And that’s the good news. The bad news is that they’ve taken a wary but stable situation on the Korean Penninsula and turned it into a powder keg, goading North Korea into re-starting their reactors and ratcheting up their hostile rhetoric. Their empty sword rattling has worsened the situation immeasurably, and they are now forced to crawl back to the negotiating table, having lost face and essentially allowed the North to develop nukes quickly and in the open.
So far, so bad. But before you completely buy into this line, it’s worth looking at things from the other side of the board for a minute. Sure, it’s easy to see all the areas where things have fallen short the ideal for the US, but just because we’re not winning smashing victories, it doesn’t mean the other side is doing any better.
A year ago, France and Germany were the heart of the EU, controlling it and getting ready to try and push through proposals which would give them even more power over it. They envisioned the EU as forming a unified front to counter-balance US hegemony, and they were at the head of that counterbalance. Not only was the EU coming together, it was preparing to expand and draw the new democracies of Eastern Europe into the fold, doubling it’s area and further increasing it’s economic and political clout.
Now, a short time later, Chirac and Schroeder have managed to turn the most powerful nation in the world from an ally into a sullen and semi-hostile state which is looking for ways (like pulling the military out of Germany) to stick it to them as much as possible. They’ve driven Britain, already skeptical about the EU and wavering between it and the US, fully into the US’s arms. And they’ve alienated most of Eastern Europe with their pressure and Chirac’s scolding condescension. At the least, this is likely to make them more hostile to Franco-German domination of the EU. Further, their foot dragging has made the US, the primary military force in NATO, skeptical of the entire endeavor, largely eliminating NATO’s ability to intervene anywhere outside of Western Europe, where no intervention is needed.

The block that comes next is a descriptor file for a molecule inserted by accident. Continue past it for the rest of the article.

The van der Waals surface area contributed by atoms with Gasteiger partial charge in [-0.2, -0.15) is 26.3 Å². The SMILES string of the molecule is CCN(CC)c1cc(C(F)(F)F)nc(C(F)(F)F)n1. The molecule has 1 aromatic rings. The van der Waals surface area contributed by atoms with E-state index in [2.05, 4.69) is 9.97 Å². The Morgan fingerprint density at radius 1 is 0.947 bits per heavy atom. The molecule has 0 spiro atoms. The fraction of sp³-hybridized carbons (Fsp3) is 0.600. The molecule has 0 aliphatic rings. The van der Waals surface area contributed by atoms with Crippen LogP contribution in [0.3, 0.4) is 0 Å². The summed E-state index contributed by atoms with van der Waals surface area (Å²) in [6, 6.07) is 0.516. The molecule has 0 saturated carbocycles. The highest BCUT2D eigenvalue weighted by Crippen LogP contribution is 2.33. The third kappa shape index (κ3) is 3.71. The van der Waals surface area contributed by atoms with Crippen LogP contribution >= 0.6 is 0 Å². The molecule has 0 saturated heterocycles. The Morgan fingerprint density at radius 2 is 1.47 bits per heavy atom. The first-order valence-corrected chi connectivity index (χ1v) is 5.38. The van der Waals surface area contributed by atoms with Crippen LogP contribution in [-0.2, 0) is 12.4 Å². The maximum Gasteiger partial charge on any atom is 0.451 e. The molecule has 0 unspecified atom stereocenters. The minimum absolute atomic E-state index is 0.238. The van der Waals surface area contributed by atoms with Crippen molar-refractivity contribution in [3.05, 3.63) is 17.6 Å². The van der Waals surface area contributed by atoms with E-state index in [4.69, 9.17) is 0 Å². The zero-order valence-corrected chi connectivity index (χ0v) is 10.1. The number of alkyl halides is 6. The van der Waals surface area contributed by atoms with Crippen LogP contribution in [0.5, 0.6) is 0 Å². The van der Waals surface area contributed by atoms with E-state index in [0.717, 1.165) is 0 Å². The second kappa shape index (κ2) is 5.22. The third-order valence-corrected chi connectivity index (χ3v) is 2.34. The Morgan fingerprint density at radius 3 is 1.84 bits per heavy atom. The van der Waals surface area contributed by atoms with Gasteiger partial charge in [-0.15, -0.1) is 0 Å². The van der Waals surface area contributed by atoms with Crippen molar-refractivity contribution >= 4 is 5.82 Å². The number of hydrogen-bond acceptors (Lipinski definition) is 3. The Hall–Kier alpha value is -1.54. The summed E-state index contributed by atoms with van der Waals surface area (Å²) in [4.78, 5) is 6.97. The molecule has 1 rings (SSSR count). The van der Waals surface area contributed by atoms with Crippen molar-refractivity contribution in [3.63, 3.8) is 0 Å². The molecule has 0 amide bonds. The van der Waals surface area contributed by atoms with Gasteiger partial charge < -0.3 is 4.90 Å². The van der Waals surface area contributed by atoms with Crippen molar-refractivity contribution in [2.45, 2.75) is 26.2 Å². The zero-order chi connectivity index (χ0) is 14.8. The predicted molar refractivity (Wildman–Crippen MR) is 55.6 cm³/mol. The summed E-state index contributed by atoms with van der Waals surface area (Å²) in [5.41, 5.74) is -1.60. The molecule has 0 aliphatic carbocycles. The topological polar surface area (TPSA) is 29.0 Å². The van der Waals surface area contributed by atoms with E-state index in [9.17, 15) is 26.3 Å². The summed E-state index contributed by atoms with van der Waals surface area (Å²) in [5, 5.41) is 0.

Over in Asia, the North Koreans, already suffering from a terrible and long lasting famine, and the most desperately poor country in the entire world, has cut off a massive pipeline of food, oil, and other aid from the US, with no prospects of restoring it. They’ve ratcheted up tensions on the peninsula with talk of war, interfering with their second lifeline—financial aid from the South. And their aggressive nuclear and missile development programs are frightening Japan, a third source (through payments from expatriates) of economic aid. They are saber-rattling, but just as the US knows any war would have terrible consequences for the south, both sides equally know that any war would just as surely completely destroy the north and topple its government. So their military option is even less credible than that of the US. At the beginning of the process, nobody liked them but they were being bought off. Now, nobody likes them and they’re not being bought off.